Society

Taboos around tattoos

While younger generations are more open to body art, many still face cultural and traditional barriers

Sharon Ng was 18 when she got her first tattoo: a small rose on her inner ankle. She has since added two more pieces to her collection—a butterfly on her outer ankle and a Chinese dragon on her back. Unlike her first tattoo, these ones hold close personal significance to her.

“The butterfly represents my childhood memories and swimming. Butterfly was my favourite stroke,” she says. “I was born in the year of the dragon and I’m Chinese, so that’s what the dragon stands for.”

Ng recognizes the cultural barrier between her Chinese upbringing and getting permanently inked, so she strategically had her tattoos placed where they would be less visible.

“My Chinese parents used to be against tattoos and they still probably are, but they accepted me for getting them,” she says. “I think they’re more worried about what society would think of me, so I explained to them that I got them at the location on my body for a reason.”

According to a 2012 study, 22 per cent of Canadians have at least one tattoo on their body, while 11 per cent have multiple tattoos. The same survey also says that tattoos are popular among young people like Ng, with those aged 18 to 34 more likely to have a tattoo versus those aged 35 and up.

Ng advises those wanting to get a tattoo to bear in mind several aspects: think about the image’s placement, not to permeate anything offensive and consider that facing criticism is inevitable.

Lawyer Peter McLellan says in a 2016 Mondaq article that employers are legally allowed to choose not to hire someone based on visible tattoos. In fact, there are no laws that prohibit employers from discriminating against anyone with body art or piercings. The only exception is when the tattoos or piercings are linked to the individual’s ethnic or cultural background.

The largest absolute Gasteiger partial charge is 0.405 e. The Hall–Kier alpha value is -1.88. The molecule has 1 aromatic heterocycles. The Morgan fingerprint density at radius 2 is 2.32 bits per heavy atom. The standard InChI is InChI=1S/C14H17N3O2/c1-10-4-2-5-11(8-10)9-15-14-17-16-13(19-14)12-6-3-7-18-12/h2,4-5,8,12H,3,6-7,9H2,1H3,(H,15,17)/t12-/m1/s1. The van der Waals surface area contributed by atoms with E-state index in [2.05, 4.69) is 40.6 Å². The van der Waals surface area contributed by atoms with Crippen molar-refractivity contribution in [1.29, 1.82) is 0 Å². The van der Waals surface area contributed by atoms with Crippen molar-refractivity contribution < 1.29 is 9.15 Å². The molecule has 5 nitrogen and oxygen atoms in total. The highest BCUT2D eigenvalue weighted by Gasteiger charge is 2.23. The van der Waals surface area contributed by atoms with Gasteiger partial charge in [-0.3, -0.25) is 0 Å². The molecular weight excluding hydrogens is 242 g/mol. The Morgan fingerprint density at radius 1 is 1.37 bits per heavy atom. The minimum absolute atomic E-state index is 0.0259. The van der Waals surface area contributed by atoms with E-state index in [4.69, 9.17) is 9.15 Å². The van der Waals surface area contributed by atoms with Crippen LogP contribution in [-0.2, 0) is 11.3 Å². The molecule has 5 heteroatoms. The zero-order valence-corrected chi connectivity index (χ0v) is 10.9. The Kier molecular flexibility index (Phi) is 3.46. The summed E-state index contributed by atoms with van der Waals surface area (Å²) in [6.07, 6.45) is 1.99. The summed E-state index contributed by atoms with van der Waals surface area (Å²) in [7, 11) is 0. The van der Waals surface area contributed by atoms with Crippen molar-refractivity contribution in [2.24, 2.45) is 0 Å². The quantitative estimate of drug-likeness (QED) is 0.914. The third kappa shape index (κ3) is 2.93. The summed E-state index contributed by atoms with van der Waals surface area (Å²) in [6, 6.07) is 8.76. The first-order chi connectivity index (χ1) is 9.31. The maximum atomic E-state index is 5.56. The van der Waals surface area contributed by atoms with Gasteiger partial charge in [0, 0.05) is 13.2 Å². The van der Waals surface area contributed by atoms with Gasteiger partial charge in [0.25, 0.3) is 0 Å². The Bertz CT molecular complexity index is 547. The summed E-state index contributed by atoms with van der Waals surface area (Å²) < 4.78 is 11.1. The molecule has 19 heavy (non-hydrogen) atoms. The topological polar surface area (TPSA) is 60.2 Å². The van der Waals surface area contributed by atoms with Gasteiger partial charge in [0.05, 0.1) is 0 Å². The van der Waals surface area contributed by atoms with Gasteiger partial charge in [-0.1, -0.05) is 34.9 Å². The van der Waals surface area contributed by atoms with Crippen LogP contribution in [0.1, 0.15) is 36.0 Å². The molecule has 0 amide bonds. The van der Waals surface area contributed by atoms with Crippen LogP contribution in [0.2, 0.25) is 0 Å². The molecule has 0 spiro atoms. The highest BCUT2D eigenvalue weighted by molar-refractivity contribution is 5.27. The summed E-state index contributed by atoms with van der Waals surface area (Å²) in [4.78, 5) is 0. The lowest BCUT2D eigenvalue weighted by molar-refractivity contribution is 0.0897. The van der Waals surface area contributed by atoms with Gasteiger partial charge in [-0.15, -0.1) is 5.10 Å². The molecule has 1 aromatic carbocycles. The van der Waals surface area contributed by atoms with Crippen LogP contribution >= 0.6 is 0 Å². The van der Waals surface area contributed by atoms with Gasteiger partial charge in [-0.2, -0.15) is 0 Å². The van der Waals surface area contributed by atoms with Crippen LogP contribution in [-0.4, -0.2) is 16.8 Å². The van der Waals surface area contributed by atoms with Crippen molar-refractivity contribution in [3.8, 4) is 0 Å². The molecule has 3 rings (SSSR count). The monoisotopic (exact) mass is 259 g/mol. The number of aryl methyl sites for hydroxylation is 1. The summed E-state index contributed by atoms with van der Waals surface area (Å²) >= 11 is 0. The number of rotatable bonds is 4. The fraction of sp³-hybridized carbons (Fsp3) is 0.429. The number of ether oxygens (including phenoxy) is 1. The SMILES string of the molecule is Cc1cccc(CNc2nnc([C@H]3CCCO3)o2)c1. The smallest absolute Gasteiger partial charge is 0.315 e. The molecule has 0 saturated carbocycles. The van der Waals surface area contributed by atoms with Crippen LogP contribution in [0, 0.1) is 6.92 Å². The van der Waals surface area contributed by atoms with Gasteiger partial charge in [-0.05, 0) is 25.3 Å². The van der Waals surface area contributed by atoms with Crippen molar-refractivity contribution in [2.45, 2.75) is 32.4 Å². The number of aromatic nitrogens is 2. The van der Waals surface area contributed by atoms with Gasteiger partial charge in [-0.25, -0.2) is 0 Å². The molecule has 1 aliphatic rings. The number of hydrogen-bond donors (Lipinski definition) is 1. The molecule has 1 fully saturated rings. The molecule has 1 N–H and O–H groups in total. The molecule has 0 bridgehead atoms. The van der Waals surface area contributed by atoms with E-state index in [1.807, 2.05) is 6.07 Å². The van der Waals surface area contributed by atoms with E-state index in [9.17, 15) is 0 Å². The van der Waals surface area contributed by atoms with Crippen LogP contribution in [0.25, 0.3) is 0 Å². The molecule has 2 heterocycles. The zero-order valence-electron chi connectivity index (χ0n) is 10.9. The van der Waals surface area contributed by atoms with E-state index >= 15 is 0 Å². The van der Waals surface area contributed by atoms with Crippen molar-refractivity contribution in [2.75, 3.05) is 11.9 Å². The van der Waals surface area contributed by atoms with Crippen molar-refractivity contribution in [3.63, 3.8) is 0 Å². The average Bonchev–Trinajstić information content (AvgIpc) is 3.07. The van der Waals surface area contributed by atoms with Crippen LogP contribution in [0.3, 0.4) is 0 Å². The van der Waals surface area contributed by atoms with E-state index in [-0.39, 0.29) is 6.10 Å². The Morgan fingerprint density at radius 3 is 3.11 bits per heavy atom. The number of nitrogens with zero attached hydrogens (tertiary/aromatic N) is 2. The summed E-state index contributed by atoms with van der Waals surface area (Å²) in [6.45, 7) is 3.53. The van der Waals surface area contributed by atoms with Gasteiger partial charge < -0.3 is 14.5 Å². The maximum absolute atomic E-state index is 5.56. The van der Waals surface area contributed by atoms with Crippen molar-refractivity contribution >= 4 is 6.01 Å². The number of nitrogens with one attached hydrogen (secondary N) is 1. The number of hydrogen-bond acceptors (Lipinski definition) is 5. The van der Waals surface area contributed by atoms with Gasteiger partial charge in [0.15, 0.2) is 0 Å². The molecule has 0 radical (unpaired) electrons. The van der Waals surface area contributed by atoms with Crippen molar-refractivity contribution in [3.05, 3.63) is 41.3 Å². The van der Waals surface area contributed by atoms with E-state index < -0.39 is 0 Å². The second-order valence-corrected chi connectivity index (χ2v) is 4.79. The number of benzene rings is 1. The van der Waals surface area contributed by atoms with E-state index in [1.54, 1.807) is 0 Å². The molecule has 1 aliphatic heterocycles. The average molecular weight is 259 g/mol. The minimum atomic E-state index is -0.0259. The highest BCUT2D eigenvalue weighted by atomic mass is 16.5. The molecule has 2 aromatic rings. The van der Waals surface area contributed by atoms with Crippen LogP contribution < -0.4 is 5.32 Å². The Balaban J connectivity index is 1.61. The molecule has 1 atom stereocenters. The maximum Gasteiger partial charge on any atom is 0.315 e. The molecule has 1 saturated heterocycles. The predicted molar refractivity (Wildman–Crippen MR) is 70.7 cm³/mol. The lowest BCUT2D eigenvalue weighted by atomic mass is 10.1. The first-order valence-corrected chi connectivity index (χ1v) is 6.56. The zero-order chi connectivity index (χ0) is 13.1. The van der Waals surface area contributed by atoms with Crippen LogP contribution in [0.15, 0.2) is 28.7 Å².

“It’s gonna be hard, but there will always be someone that judges you or stigmatises you,” Ng says. “You can’t control society, so seek support if it gets bad or try not to be surprised if someone negatively points it out. It happens.”

The University of Waterloo’s Healing Tattoos is a research project that began with the purpose of analyzing the healing meanings behind tattoos on their wearers. For example, people would often choose to get tattooed as a permanent memorial for a passed loved one. Other times, people would choose to get a tattoo to remember the struggles they have overcome, such as self-harm or cancer.

Jin Sol Kim, a PhD candidate at the University of Waterloo and a collaborator on Healing Tattoos, describes having interviewed a tattoo artist who had been asked by a young woman to cover up her stretch marks.

“He said, ‘You know, I never really thought about this particular tattoo as a healing tattoo until this very moment,’” she says. “So with that process, it’s kind of like you’re taking control over your body. You’re taking something that you thought was ugly and you’re revisioning that right on your body.”

Susan Cadell, a professor of social work and the principal investigator of Healing Tattoos, recalls speaking to a couple who had gotten tattooed in honour of their son, who had passed away in a car accident 15 years before. 

“The very first one that the father got was identical to the tattoo that his son got,” she says. “It was hugely meaningful to that family in ways; in part because it kind of repaired and made them feel better about giving their son a hard time getting his tattoo.”

Cadell proposes that there could be a bigger reason behind the young generation’s fascination with tattoos.

“I think the big thing is that it’s people who are willing to challenge stereotypes [behind tattoos] and the older one gets, sometimes the harder that is to do,” says Cadell. “The younger generation is more willing to challenge that particular stigma.”

Kim highlights the key role in which social media plays in the popularity of body art.

“I think it’s connected to the speed at which they have exposure to de-stigmatization,” says Kim. “The younger generations are just so much more connected and so much more logged on to these spaces where they are able to see these images come up. They’re easily distributed and circulated right amongst their peer groups.”

Ng suggests that tattoos are one of the many ways people can express their individuality and self-identity. 

“Besides the fact that they look cool, tattoos are art and it’s art that’s on us forever,” she says. “It’s something unique for ourselves.”

About the author

Alyssa Bravo is a former reporter for Youth Mind. She is a coffee fiend and likes music, movies and food. She wishes to travel to Italy and Greece, and hopes she’ll live to see the day the Toronto Maple Leafs win their 14th championship. When she’s not writing, you can probably find her watching videos of dogs or baby pandas.

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